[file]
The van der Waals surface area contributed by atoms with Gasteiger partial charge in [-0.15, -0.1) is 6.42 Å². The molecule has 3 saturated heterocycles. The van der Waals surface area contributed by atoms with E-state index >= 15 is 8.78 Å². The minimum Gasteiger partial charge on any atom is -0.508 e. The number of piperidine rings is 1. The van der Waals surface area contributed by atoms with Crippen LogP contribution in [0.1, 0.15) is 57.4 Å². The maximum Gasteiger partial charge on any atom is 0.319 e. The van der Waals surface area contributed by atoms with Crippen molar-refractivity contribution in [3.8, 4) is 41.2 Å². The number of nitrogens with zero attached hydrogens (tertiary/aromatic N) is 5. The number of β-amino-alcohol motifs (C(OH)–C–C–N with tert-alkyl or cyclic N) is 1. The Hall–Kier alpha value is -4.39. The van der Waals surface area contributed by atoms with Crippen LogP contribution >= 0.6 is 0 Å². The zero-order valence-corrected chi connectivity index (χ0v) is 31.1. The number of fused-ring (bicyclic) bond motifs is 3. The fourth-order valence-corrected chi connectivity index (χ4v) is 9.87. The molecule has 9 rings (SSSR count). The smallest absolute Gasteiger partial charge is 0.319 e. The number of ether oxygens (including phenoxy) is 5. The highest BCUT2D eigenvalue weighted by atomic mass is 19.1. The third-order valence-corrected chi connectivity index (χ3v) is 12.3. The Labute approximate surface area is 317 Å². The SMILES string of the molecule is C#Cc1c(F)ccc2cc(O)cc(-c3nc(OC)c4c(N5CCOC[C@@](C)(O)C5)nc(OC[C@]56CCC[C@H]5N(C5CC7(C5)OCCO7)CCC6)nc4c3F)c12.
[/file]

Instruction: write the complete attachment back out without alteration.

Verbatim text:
The van der Waals surface area contributed by atoms with Gasteiger partial charge in [-0.15, -0.1) is 6.42 Å². The molecule has 3 saturated heterocycles. The van der Waals surface area contributed by atoms with E-state index >= 15 is 8.78 Å². The minimum Gasteiger partial charge on any atom is -0.508 e. The number of piperidine rings is 1. The van der Waals surface area contributed by atoms with Crippen LogP contribution in [0.1, 0.15) is 57.4 Å². The maximum Gasteiger partial charge on any atom is 0.319 e. The van der Waals surface area contributed by atoms with Crippen molar-refractivity contribution in [3.8, 4) is 41.2 Å². The number of nitrogens with zero attached hydrogens (tertiary/aromatic N) is 5. The number of β-amino-alcohol motifs (C(OH)–C–C–N with tert-alkyl or cyclic N) is 1. The Hall–Kier alpha value is -4.39. The van der Waals surface area contributed by atoms with Crippen LogP contribution >= 0.6 is 0 Å². The zero-order valence-corrected chi connectivity index (χ0v) is 31.1. The number of fused-ring (bicyclic) bond motifs is 3. The fourth-order valence-corrected chi connectivity index (χ4v) is 9.87. The molecule has 9 rings (SSSR count). The smallest absolute Gasteiger partial charge is 0.319 e. The number of ether oxygens (including phenoxy) is 5. The highest BCUT2D eigenvalue weighted by atomic mass is 19.1. The third-order valence-corrected chi connectivity index (χ3v) is 12.3. The Labute approximate surface area is 317 Å². The SMILES string of the molecule is C#Cc1c(F)ccc2cc(O)cc(-c3nc(OC)c4c(N5CCOC[C@@](C)(O)C5)nc(OC[C@]56CCC[C@H]5N(C5CC7(C5)OCCO7)CCC6)nc4c3F)c12.